Billionaire business man James Dyson — the man behind Dyson vacuums, fans and heaters — said earlier this week that the United Kingdom’s government should pay students to take engineering and science courses while at university.
He came up with the idea after he was unable to fill 120 engineering positions at Dyson’s UK office.
He urged the British government to incentivize engineering education in the Financial Times.
“The solution lies at the roots: in education. We should not be afraid to offer financial incentives to encourage the brightest students towards areas of vital national interest.”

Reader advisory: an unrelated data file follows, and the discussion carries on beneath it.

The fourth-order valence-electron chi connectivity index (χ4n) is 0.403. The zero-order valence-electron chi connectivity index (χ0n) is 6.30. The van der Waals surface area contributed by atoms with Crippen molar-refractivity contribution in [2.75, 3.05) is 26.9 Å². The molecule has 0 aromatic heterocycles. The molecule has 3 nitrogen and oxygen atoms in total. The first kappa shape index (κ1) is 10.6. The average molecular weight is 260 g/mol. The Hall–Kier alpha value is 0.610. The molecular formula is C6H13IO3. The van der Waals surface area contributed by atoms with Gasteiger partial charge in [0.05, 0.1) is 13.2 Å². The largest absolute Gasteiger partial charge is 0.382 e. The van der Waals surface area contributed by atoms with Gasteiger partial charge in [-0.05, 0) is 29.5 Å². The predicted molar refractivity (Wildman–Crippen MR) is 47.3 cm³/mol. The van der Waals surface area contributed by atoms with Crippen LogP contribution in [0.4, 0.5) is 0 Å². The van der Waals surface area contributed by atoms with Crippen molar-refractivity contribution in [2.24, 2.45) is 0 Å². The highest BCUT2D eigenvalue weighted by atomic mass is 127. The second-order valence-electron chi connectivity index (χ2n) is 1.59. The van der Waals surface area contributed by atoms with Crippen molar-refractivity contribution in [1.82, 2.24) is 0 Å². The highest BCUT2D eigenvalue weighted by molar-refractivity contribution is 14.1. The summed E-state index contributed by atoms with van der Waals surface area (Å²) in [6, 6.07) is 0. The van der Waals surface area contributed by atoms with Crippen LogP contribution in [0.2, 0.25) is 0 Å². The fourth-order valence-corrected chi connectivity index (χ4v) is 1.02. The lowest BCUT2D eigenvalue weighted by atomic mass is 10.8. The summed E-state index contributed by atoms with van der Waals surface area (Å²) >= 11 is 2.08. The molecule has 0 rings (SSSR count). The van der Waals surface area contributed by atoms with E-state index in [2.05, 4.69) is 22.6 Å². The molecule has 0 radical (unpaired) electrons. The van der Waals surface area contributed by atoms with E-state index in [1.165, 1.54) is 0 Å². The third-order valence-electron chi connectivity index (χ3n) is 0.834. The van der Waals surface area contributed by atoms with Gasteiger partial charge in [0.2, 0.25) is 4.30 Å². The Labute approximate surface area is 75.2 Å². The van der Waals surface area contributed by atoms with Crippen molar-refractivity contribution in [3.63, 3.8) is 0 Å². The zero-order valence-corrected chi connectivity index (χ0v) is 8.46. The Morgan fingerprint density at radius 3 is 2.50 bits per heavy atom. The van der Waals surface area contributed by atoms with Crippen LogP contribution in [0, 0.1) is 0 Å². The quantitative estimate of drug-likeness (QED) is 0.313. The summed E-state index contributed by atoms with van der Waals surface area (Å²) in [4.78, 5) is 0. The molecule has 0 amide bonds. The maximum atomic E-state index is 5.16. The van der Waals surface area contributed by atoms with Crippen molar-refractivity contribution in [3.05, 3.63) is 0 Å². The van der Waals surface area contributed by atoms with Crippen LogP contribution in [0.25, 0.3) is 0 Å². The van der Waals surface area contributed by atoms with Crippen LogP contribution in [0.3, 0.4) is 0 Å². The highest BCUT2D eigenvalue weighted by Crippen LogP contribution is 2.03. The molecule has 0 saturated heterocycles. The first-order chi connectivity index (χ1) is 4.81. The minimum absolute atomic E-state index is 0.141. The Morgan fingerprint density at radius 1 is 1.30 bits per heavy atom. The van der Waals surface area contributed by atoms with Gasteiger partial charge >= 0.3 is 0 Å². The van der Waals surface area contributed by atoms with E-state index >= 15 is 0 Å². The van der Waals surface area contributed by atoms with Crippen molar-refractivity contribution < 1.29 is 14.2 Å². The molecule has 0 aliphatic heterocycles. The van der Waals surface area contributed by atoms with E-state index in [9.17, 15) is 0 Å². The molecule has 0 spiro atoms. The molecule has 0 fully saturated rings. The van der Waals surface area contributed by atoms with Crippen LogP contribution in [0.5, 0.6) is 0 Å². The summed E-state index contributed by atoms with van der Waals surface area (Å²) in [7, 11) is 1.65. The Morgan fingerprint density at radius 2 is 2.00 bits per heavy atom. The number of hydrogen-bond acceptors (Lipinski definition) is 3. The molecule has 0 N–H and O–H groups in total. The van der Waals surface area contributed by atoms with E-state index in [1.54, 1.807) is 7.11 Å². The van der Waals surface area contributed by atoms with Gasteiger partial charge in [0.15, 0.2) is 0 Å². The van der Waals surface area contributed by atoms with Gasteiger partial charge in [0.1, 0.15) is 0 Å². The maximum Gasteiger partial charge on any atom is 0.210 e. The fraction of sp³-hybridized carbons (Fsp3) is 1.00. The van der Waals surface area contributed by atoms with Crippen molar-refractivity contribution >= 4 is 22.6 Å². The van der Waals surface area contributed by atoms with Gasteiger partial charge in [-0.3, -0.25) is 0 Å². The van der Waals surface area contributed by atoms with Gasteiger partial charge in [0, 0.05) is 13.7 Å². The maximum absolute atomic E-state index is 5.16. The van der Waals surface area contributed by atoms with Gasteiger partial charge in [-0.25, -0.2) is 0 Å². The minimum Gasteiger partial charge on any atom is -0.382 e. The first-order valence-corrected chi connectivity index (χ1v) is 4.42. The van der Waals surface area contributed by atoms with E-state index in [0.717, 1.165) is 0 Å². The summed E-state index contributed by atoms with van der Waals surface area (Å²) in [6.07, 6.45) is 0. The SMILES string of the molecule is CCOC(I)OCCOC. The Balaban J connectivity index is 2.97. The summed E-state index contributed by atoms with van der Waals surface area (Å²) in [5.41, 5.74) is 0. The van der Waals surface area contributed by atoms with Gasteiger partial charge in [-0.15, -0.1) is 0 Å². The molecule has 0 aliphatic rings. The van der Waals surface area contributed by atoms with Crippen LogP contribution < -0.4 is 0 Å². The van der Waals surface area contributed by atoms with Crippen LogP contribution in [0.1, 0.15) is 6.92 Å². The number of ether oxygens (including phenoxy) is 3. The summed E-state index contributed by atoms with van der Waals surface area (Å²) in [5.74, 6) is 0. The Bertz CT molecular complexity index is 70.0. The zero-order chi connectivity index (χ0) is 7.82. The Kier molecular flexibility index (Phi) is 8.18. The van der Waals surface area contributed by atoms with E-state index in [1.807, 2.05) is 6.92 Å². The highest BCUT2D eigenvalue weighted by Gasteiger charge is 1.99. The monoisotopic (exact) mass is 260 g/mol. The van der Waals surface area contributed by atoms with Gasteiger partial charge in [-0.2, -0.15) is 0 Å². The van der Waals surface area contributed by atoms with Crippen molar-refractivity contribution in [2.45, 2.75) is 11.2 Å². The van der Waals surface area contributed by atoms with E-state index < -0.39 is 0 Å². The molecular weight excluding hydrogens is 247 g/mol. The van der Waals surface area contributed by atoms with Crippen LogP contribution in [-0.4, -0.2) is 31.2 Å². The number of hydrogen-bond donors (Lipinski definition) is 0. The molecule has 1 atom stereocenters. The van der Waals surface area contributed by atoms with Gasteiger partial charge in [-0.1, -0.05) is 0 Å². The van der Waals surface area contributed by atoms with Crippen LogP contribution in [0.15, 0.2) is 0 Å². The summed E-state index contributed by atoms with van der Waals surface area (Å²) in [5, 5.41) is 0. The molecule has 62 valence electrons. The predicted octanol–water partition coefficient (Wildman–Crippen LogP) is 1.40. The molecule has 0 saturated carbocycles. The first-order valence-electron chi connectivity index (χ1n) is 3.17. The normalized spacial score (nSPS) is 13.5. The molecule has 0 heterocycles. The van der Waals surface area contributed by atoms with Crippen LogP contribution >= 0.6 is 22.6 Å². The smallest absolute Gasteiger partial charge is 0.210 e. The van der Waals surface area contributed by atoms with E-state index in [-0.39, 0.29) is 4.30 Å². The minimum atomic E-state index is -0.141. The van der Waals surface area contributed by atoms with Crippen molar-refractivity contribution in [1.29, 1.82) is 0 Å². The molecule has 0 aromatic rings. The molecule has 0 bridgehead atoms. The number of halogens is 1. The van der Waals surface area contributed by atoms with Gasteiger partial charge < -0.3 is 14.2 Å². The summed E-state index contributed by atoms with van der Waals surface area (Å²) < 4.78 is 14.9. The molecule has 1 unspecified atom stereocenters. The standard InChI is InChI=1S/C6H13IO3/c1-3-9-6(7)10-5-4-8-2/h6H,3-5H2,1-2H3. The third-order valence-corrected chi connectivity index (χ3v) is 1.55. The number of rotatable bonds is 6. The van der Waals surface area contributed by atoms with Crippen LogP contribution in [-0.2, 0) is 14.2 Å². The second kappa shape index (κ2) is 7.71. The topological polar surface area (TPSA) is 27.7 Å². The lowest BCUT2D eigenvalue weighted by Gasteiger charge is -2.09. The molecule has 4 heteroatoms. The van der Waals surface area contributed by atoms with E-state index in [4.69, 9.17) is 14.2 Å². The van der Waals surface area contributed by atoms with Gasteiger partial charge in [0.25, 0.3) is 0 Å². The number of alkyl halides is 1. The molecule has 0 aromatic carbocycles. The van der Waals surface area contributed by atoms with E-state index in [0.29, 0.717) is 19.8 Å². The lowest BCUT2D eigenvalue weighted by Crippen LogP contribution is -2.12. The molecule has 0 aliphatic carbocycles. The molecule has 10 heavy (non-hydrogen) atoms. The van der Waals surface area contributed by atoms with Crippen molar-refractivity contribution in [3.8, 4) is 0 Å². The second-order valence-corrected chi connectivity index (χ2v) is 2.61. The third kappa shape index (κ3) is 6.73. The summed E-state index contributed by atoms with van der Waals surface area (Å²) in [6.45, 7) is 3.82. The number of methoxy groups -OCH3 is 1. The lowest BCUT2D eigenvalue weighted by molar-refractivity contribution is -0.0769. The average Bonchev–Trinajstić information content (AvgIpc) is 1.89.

Dyson said that the future of British infrastructure depends on training new engineers and scientists. According to Dyson, 61,000 engineering vacancies will go unfilled in 2014 due to a lack of workers skilled in high-end engineering. This would result in a decline of development of power stations, bridges and hi-speed railways.
“The solution to our engineering shortage is easy to see. Politicians need to find the mettle to implement it,” Dyson writes. “Otherwise, we and others will be forced to leave for countries where engineers are made – and made welcome.”